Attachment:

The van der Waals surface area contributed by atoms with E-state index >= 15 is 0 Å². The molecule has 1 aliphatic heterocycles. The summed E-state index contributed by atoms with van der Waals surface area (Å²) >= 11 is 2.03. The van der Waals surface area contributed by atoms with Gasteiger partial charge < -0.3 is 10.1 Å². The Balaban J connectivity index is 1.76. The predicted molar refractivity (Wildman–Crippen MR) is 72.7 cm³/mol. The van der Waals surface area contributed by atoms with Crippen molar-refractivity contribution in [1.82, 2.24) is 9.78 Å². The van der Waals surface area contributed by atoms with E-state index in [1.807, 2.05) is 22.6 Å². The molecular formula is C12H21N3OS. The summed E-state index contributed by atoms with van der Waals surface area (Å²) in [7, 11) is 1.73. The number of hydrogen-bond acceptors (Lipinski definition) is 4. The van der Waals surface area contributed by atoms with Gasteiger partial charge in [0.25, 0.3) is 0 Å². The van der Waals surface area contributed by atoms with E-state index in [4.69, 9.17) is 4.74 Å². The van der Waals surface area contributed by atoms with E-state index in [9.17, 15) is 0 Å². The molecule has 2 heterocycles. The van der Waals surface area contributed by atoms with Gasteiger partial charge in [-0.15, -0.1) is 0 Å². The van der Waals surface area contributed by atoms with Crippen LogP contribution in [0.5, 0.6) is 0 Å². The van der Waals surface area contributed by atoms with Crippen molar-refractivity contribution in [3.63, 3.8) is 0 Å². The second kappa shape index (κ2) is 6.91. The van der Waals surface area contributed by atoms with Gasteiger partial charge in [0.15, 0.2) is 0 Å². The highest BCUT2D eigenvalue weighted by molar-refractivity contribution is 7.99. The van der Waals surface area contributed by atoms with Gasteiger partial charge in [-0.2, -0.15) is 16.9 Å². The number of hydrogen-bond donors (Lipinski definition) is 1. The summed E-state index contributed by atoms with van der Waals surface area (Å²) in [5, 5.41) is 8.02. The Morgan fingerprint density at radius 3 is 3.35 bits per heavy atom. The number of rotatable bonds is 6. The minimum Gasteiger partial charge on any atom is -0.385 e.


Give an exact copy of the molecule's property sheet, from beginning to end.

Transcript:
The van der Waals surface area contributed by atoms with E-state index >= 15 is 0 Å². The molecule has 1 aliphatic heterocycles. The summed E-state index contributed by atoms with van der Waals surface area (Å²) >= 11 is 2.03. The van der Waals surface area contributed by atoms with Gasteiger partial charge < -0.3 is 10.1 Å². The Balaban J connectivity index is 1.76. The predicted molar refractivity (Wildman–Crippen MR) is 72.7 cm³/mol. The van der Waals surface area contributed by atoms with Crippen molar-refractivity contribution in [1.82, 2.24) is 9.78 Å². The van der Waals surface area contributed by atoms with E-state index in [1.807, 2.05) is 22.6 Å². The molecular formula is C12H21N3OS. The summed E-state index contributed by atoms with van der Waals surface area (Å²) in [7, 11) is 1.73. The number of hydrogen-bond acceptors (Lipinski definition) is 4. The van der Waals surface area contributed by atoms with Gasteiger partial charge in [0.25, 0.3) is 0 Å². The van der Waals surface area contributed by atoms with E-state index in [4.69, 9.17) is 4.74 Å². The van der Waals surface area contributed by atoms with E-state index in [9.17, 15) is 0 Å². The molecule has 2 heterocycles. The van der Waals surface area contributed by atoms with Gasteiger partial charge in [-0.15, -0.1) is 0 Å². The van der Waals surface area contributed by atoms with Crippen LogP contribution in [0.5, 0.6) is 0 Å². The van der Waals surface area contributed by atoms with Crippen molar-refractivity contribution in [3.63, 3.8) is 0 Å². The second kappa shape index (κ2) is 6.91. The van der Waals surface area contributed by atoms with Gasteiger partial charge in [0.15, 0.2) is 0 Å². The highest BCUT2D eigenvalue weighted by molar-refractivity contribution is 7.99. The van der Waals surface area contributed by atoms with Gasteiger partial charge in [-0.2, -0.15) is 16.9 Å². The number of hydrogen-bond donors (Lipinski definition) is 1. The summed E-state index contributed by atoms with van der Waals surface area (Å²) in [5, 5.41) is 8.02. The Morgan fingerprint density at radius 3 is 3.35 bits per heavy atom. The number of rotatable bonds is 6. The minimum Gasteiger partial charge on any atom is -0.385 e.